Last night, President Donald Trump once again insisted that the immigrants he is targeting for deportation are criminals.
“As we speak tonight,” he told a joint session of Congress, “we are removing gang members, drug dealers and criminals that threaten our communities and prey on our very innocent citizens. Bad ones are going out as I speak.”
The speech echoed his earlier calls to rid the country of the “bad hombres” from south of the border.
But as a civil rights lawyer representing immigrants in the Southeast, I’m not fooled.
No one, of course, is doubting that some undocumented immigrants have committed crimes. Studies, however, show that immigrants are less prone to criminality than native Americans – not more so. Crime tends to drop in neighborhoods that experience an influx of first-generation immigrants.
The fact is that the vast majority of immigrants who are being rounded up, taken from their families and thrown into prison-like detention centers are not criminals at all. They’re simply people trying to make ends meet, like most other Americans. They create jobs and contribute to the economy. They support families. They go to school. They’re part of the fabric of our communities.
They’re not “bad hombres” – or “rapists,” as Trump called them in the speech that kicked off his campaign.
Rather, they’re people like Walter Cervantes, who has been sitting in the Stewart Detention Facility in Lumpkin, Georgia, for the past two weeks.
Cervantes, 27, is a husband and a father to a baby girl. His parents brought him to the United States from Mexico when he was just 7. Under the Obama administration, he received assurance that he would be allowed to stay through the Deferred Action for Childhood Arrivals (DACA) program.
But Cervantes has a marijuana charge on his record. On Feb. 13, he went to a monthly meeting with his probation officer. It was part of the conditions, set by a court, that would result in the charge being dismissed later this year.
“As I was finishing, the probation officer told me, two people want to talk to you,” Cervantes told one of my colleagues who visited him in detention.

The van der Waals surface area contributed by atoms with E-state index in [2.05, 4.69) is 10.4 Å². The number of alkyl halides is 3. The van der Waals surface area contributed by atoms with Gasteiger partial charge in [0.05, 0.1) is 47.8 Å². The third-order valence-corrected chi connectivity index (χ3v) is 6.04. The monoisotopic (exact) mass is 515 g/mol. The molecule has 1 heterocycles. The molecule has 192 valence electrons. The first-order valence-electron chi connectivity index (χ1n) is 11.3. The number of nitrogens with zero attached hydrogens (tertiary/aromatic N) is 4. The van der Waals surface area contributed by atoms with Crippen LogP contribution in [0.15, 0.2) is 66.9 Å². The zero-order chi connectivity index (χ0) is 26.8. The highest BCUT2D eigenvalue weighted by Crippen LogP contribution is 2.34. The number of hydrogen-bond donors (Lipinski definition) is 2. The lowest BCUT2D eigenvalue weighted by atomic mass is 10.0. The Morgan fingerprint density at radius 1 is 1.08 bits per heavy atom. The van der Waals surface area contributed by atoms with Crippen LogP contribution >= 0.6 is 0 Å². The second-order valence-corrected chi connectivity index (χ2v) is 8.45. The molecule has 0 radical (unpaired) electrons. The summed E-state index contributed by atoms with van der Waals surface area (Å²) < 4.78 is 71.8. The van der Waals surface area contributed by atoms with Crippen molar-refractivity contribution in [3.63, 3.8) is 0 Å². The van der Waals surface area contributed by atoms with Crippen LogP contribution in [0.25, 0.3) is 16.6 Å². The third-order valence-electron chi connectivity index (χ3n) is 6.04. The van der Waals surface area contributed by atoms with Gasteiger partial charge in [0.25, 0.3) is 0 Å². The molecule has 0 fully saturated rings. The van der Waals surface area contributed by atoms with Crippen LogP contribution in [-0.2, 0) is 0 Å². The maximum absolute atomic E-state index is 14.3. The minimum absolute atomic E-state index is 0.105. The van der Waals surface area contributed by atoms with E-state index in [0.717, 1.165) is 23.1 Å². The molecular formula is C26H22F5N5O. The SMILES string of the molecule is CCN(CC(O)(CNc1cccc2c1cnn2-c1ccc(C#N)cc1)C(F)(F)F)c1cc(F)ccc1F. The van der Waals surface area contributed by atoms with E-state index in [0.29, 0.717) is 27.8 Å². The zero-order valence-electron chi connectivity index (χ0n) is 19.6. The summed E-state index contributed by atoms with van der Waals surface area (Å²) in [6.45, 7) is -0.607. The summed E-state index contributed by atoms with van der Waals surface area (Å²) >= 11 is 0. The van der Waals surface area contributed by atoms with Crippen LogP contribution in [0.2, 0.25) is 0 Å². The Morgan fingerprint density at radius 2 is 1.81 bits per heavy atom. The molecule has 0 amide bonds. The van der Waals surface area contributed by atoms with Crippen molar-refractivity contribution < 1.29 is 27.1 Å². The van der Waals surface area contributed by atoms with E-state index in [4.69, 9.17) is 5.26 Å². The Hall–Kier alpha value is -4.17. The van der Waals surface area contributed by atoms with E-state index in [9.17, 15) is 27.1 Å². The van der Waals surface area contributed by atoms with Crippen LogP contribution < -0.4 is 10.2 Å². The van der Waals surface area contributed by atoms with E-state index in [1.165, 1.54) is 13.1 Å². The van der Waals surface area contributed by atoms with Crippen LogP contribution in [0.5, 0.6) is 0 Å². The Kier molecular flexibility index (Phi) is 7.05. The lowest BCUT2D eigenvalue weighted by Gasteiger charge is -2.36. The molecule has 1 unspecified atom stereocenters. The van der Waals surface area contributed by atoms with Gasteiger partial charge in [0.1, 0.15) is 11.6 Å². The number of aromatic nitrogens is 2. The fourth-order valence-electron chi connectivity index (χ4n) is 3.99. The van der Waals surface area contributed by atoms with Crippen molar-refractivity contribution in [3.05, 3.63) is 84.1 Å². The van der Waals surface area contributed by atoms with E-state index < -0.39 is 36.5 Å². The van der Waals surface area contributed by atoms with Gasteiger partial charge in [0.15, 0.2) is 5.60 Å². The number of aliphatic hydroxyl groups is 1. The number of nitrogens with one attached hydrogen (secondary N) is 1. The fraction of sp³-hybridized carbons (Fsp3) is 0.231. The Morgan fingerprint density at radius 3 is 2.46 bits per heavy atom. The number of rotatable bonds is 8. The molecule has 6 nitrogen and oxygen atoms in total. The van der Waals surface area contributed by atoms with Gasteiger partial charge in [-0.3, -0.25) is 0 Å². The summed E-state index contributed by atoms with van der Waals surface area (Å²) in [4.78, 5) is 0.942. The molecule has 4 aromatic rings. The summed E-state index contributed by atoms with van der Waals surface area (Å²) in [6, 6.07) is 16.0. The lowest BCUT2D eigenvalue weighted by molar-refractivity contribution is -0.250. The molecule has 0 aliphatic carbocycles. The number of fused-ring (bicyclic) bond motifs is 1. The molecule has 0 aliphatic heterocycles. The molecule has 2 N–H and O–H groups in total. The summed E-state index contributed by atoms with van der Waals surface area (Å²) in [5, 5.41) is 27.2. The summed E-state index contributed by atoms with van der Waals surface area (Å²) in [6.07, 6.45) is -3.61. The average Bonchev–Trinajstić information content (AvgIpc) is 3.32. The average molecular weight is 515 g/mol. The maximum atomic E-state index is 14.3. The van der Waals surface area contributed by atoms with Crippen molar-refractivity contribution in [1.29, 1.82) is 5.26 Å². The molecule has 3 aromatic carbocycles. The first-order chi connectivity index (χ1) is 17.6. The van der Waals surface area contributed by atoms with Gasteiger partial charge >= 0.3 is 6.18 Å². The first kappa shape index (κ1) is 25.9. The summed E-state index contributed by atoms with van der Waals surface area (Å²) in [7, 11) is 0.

The men were Immigration and Customs Enforcement (ICE) agents. Instead of going home to his wife and baby daughter in Marion, North Carolina, Cervantes was detained. Thanks to his probation, he was a convenient target for federal agents freed by Trump’s new immigration orders to detain and deport a far wider class of immigrants than before.
Under Trump’s new mandates, any immigrant in the country without proper documentation who is charged with or convicted of any offense, or even suspected of a crime, is now an enforcement priority. It doesn’t matter how minor the offense. It doesn’t matter if the person has paid their debt to society. It doesn’t matter if the offense is a criminal charge stemming from the person’s immigration status.
Even the Dreamers, the DACA recipients like Cervantes who arrived with their parents as young children, are at risk.
Immigrants who have regular contact with a court, school or government agency should not have to worry that they are particularly vulnerable. Yet, many are. In El Paso, Texas, for example, agents detained a woman inside a courthouse just after she received a protective order against an abusive boyfriend.
The Los Angeles Times reported that up to 8 million people could be targeted for deportation by Trump’s dragnet.
Even though the Obama administration deported more people than any previous administration, Trump’s orders are far more aggressive than President Barack Obama’s directives. Under Obama, immigrants associated with serious crimes were targeted as higher priorities for deportation, while others were allowed some relief.
As the raids continue, in what Trump has called a “military operation,” immigrant communities will become less likely to report crimes like domestic violence out of fear of being deported and as a result will be less safe.
The apparatus Trump will need to carry out his new immigration directives is already being built.
Thousands more federal agents are to be hired. Trump has called for reinstating the Secure Communities program, which provided immigration agents with fingerprint records collected at local jails, even though, according to Human Rights Watch, it made immigrants “afraid to call 911.”
Trump also has signaled he will bring changes to so-called 287(g) agreements in an effort to enlist more local law enforcement officials to act as federal immigration agents. Under Obama, applications for such authority slowed and some were rescinded. Maricopa County, Arizona, had its 287(g) authority revoked after the Department of Justice found a pattern of racial profiling by officers.
Meanwhile, immigrants like Cervantes will continue to be rounded up and face the often devastating prospect of being sent back to their country of origin. For Cervantes, that is Michoacan, Mexico – a place he hasn’t seen in 20 years.
“I hear stories of cartels,” he said. “Last year, my cousin was murdered. People have broken into my family’s house. I’m worried because people may think I have money.”
Cervantes doesn’t want to go there to live. He wants to be in the United States, his home.
“I want to get out to be with my wife and baby.”